Leaf Watching in Georgia's State Parks
November 20, 2023 –- We have enjoyed a beautiful leaf-watching season. Peak color arrived earlier than usual in the mountains and stretched out through mid-November across much of Georgia. Even now, a little color remains at lower elevations. Thank you to everyone who tagged #GaLeafWatch and #GaStateParks on Instagram. Your photos look great! It's not too early to plan now for Leaf Watch 2024 because cabins and campsites book quickly. Reserve your favorite spot now and we'll see you on the trails!
- Top 10 Parks for Fall Color
- See #GaStateParks or #GaLeafWatch on Instagram
- Cabins, Yurts & Campsites
- Programs & Event Calendar
- Fall Foliage Prediction Map
- Georgia Forestry Commission Updates
- Safe Hiking Tips
2023 Photo Gallery
Let's see your best fall-color photos taken during the 2023 season! Tag us on social media for the chance to have your images featured here. #GaLeafWatch #GaStateParks
Not on social media? Upload Your 2023 Photos throughout the leaf-watching season.
2022 Photo Gallery
Most Popular Georgia State Parks for Fall Color
Amicalola Falls State Park & Lodge - Dawsonville
Just an hour north of Atlanta you’ll find the Southeast’s tallest cascading waterfall and a beautiful new visitor center. A short, flat path leads to a boardwalk offering the most spectacular views. There’s also an easy-to-reach overlook at the top. For a tougher challenge, start from the bottom of the falls and hike up the steep staircase.
Black Rock Mountain State Park - Clayton
At an altitude of 3,640 feet, Black Rock Mountain is Georgia’s highest state park and usually one of the first locations to show vibrant fall color. (Brasstown Bald is the state’s highest peak.) Roadside overlooks and the summit Visitor Center offer sweeping views of the Blue Ridge Mountains. The 2.2-mile Tennessee Rock Trail is a good choice for a short, moderate hike. For an all-day challenge, take the 7.2-mile James E. Edmonds Backcountry Trail. Stay atop the mountain in cozy cabins or wooded campsites.
Cloudland Canyon State Park - Near Chattanooga
One of Georgia’s most beautiful parks offers easy-to-reach rim overlooks and challenging trails. A favorite hike takes you down a staircase to the bottom of the canyon, where you’ll find two waterfalls. (Remember, you have to hike back up, but it’s worth it.) The 5-mile West Rim Loop is moderately difficult and offers great views of the canyon. Yurt guests stay overnight right by a hiking trail.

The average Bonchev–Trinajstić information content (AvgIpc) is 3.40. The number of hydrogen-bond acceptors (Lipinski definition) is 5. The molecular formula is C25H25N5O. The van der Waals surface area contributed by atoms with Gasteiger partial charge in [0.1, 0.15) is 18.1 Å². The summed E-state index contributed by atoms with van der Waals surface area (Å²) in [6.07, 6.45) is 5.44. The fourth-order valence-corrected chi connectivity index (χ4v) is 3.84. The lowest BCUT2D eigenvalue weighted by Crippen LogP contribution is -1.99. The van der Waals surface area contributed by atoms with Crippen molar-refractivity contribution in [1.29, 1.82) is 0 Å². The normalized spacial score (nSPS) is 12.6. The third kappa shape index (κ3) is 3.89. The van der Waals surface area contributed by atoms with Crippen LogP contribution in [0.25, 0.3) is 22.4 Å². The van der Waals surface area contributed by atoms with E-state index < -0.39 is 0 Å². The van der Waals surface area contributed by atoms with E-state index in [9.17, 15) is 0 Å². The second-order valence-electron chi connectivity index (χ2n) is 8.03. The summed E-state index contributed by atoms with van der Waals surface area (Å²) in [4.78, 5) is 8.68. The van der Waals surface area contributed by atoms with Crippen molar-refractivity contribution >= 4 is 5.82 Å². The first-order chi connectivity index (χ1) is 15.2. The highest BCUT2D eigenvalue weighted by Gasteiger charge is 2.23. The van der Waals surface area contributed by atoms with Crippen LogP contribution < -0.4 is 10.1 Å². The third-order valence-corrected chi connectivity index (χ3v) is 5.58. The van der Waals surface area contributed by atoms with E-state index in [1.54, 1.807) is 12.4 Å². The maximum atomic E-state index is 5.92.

F.D. Roosevelt State Park - Pine Mountain
Many people are surprised to find colorful hardwood forests and rolling mountains south of Atlanta. The 6.7-mile Wolf Den Loop is a favorite section of the longer Pine Mountain Trail. For a touch of history, drive to Dowdell’s Knob to see a life-size bronze sculpture of President F.D. Roosevelt and views of the forested valley. Ga. Hwy. 190 is a pretty driving route through the park. This park often peaks during early November.
Fort Mountain State Park - Chatsworth
This park is best known for its stone fire tower and a mysterious rock wall along the mountain top, plus a variety of trails. For the easiest walk, take the 1.2-mile loop around the park’s green lake. For a challenging, all-day hike, choose the 8-mile Gahuti Trail. Mountain bikers have more than 14 miles to explore. Hwy. 52 has beautiful mountain scenery and overlooks worth stopping to see.
Moccasin Creek State Park - Lake Burton
Georgia’s smallest state park sits on the shore of a gorgeous deep-green lake and is a great jumping-off point for exploring the area. Guests can choose from the 2-mile Hemlock Falls Trail or 1-mile Non-Game Trail with a wildlife observation tower. Hwy. 197 is a particularly pretty road, passing Mark of the Potter and other popular mountain attractions.